in the 1960s. It states that a small portion of the program which cannot be parallelized will limit the overall speed-up available from parallelization. A program solving a large mathematical or engineering problem will typically consist of several parallelizable parts and several non-parallelizable (sequential) parts. If is the fraction of running time a sequential program spends on non-parallelizable parts, then

is the maximum speed-up with parallelization of the program. If the sequential portion of a program accounts for 10% of the runtime, we can get no more than a 10× speed-up, regardless of how many processors are added. This puts an upper limit on the usefulness of adding more parallel execution units. "When a task cannot be partitioned because of sequential constraints, the application of more effort has no effect on the schedule. The bearing of a child takes nine months, no matter how many women are assigned."

Gustafson's law
Gustafson's law
Gustafson's Law is a law in computer science which says that problems with large, repetitive data sets can be efficiently parallelized. Gustafson's Law contradicts Amdahl's law, which describes a limit on the speed-up that parallelization can provide. Gustafson's law was first described by John...

 is another law in computing, closely related to Amdahl's law. It states that the speedup with processors is

Amdahl's law assumes a fixed problem size and that the running time of the sequential section of the program is independent of the number of processors, whereas Gustafson's law does not make these assumptions.


Understanding data dependencies
Data dependency
A data dependency in computer science is a situation in which a program statement refers to the data of a preceding statement. In compiler theory, the technique used to discover data dependencies among statements is called dependence analysis.There are three types of dependencies: data, name, and...

 is fundamental in implementing parallel algorithm
Parallel algorithm
In computer science, a parallel algorithm or concurrent algorithm, as opposed to a traditional sequential algorithm, is an algorithm which can be executed a piece at a time on many different processing devices, and then put back together again at the end to get the correct result.Some algorithms...

s. No program can run more quickly than the longest chain of dependent calculations (known as the critical path
Critical path method
The critical path method is an algorithm for scheduling a set of project activities. It is an important tool for effective project management.-History:...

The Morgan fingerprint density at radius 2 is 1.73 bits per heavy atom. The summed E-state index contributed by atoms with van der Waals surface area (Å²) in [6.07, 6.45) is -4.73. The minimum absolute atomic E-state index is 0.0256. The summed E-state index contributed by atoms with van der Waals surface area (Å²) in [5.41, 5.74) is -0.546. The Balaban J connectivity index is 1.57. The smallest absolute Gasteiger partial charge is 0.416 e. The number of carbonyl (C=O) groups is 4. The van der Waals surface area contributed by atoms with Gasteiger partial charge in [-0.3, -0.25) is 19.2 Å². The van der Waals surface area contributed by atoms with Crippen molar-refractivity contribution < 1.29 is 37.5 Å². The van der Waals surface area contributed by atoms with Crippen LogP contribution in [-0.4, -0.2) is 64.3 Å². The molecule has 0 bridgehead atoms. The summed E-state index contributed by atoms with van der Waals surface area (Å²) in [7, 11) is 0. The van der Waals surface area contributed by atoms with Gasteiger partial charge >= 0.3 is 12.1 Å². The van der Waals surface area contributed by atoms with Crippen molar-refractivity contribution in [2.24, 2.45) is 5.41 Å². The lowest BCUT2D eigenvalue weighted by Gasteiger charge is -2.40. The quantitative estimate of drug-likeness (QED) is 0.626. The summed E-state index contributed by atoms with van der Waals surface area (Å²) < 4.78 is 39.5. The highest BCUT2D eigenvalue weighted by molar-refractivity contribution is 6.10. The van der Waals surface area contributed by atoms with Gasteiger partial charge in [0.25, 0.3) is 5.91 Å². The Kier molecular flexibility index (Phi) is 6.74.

), since calculations that depend upon prior calculations in the chain must be executed in order. However, most algorithms do not consist of just a long chain of dependent calculations; there are usually opportunities to execute independent calculations in parallel.

Let Pi and Pj be two program fragments. Bernstein's conditions describe when the two are independent and can be executed in parallel. For Pi, let Ii be all of the input variables and Oi the output variables, and likewise for Pj. P i and Pj are independent if they satisfy

Violation of the first condition introduces a flow dependency, corresponding to the first statement producing a result used by the second statement. The second condition represents an anti-dependency, when the second statement (Pj) would overwrite a variable needed by the first expression (Pi). The third and final condition represents an output dependency: When two statements write to the same location, the final result must come from the logically last executed statement.

Consider the following functions, which demonstrate several kinds of dependencies:

1: function Dep(a, b)
2: c := a·b
3: d := 3·c
4: end function

Operation 3 in Dep(a, b) cannot be executed before (or even in parallel with) operation 2, because operation 3 uses a result from operation 2. It violates condition 1, and thus introduces a flow dependency.

1: function NoDep(a, b)
2: c := a·b
3: d := 3·b
4: e := a+b
5: end function

In this example, there are no dependencies between the instructions, so they can all be run in parallel.

Bernstein’s conditions do not allow memory to be shared between different processes. For that, some means of enforcing an ordering between accesses is necessary, such as semaphores
Semaphore (programming)
In computer science, a semaphore is a variable or abstract data type that provides a simple but useful abstraction for controlling access by multiple processes to a common resource in a parallel programming environment....

, barriers
Barrier (computer science)
- Threads synchronization primitive :In parallel computing, a barrier is a type of synchronization method. A barrier for a group of threads or processes in the source code means any thread/process must stop at this point and cannot proceed until all other threads/processes reach this barrier.Many...

 or some other synchronization method
Synchronization (computer science)
In computer science, synchronization refers to one of two distinct but related concepts: synchronization of processes, and synchronization of data. Process synchronization refers to the idea that multiple processes are to join up or handshake at a certain point, so as to reach an agreement or...


Race conditions, mutual exclusion, synchronization, and parallel slowdown

Subtasks in a parallel program are often called threads
Thread (computer science)